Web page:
For almost three months now, our daily routines have been uprooted and our favorite places have been closed. There is one place – one constant – that seems to have thrived:
The Great Outdoors.
Nature has seemingly rejoiced during this time of crisis, as carbon emissions decrease, water quality improves, and wildlife returns to now quiet habitats. The birds, bees, and trees continued their cycle of life, aided by an almost perfect Spring in the RVA.
One area that has struggled, however, is the Huguenot Flatwater portion of James River Park. The reconstruction of the Huguenot Bridge altered the water flow around its base, and inundated a portion of that park. The trees and plants in that area are not adapted to this new, swampy environment. The Ash trees at Huguenot were infested with Emerald Ash Borers. This, combined with other pests and invasive plant species, has created a triple-threat that has created a “tree graveyard” at Huguenot Flatwater, leaving dead and limbless trunks as tombstones to mark a once thriving forest.
Huguenot Flatwater is the farthest upriver spot in the James River Park. It offers some of the best views of the James River, and short, pleasant hikes to other spots like Rattlesnake Creek. It’s also extremely popular as a “put-in” spot for paddlers, kayakers, and anglers who enjoy the river and plentiful fish species there.
We’ve remained busy during our quarantine, and one of our ongoing projects has been the improvement of Huguenot Flatwater. We recently received funding to create a fully-accessible boat ramp so that more people can enjoy the James from Huguenot Flatwater. We’ve also been working tirelessly to clear some of the invasive plant species that were choking out native plants. We sometimes even employed goats!
We also got a great boost through a partnership with the Chesapeake Bay Trust and the Virginia Department of Forestry. They awarded us almost 1,000 trees, shrubs, and planting materials to bring Huguenot Flatwater’s foliage back to life. Additional work will be done at Belle Isle Park.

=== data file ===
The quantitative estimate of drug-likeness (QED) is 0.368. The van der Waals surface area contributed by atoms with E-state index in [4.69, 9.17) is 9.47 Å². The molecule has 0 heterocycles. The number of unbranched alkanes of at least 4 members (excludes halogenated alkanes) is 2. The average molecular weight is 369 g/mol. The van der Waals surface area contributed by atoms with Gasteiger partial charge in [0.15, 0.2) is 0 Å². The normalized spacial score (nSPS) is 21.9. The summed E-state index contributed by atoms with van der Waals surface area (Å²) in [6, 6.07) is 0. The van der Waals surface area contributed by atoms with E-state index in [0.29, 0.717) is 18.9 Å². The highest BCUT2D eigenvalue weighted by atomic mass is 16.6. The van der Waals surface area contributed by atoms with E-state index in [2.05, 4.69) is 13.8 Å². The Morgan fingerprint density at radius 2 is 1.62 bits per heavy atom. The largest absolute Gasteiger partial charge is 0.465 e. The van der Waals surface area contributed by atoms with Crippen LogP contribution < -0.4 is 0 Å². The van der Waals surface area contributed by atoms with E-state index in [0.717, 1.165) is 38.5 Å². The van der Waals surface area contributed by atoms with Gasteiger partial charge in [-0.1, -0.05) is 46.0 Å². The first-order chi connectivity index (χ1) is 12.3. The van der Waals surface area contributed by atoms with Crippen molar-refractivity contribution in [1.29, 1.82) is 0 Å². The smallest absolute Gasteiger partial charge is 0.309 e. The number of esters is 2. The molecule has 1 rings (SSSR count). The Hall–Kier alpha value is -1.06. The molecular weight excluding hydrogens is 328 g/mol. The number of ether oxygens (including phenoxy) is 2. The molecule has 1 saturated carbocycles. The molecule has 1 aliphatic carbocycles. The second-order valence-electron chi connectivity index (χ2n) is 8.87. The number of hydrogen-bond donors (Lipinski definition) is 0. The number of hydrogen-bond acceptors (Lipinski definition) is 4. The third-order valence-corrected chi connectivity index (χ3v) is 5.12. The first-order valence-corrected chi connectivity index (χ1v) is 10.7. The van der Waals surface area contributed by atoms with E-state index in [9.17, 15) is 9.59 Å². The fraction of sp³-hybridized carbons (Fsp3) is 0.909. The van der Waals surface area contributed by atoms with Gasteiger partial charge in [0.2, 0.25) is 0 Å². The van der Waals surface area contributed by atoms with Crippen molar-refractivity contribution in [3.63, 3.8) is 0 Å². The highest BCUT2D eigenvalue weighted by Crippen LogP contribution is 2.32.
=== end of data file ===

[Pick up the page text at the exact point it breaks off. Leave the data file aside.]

With the direction of Invasive Plant Coordinator Adrianna Clinton, and the hard work of volunteers Leah Purdy and Vicki Meininger (with many others), hundreds of new plants have taken root throughout Huguenot Flatwater. Armed with simple tools, a positive attitude, and a bit of muscle, they worked to create a system:
- Identify a spot and place a tree stake
- Clear the spot of invasive species like Wintercreeper
- Dig a nice hole
- Securely plant new foliage
- Place a protective tube over the new foliage.
They repeated this action hundreds of times, and hand-planted native trees and woody shrubs such a Pin Oaks, Bald Cypress, Sycamore, Button Bush, Groundsel Bush, Persimmon, and more. Using human power, machine power, and goat power, they’ve worked tirelessly to create a new forest at Huguenot Flatwater, and return it to a healthy native ecosystem.
We hope that you’ll notice the changes the next time you visit Huguenot Flatwater. We hope that you’ll appreciate the difference some dedicated volunteers can make. We hope that some of you will be inspired to join our efforts, either by joining the Friends of the James River Park of dedicating some time for our next Invasive Plant Removal mission!
And we hope to see you all again soon.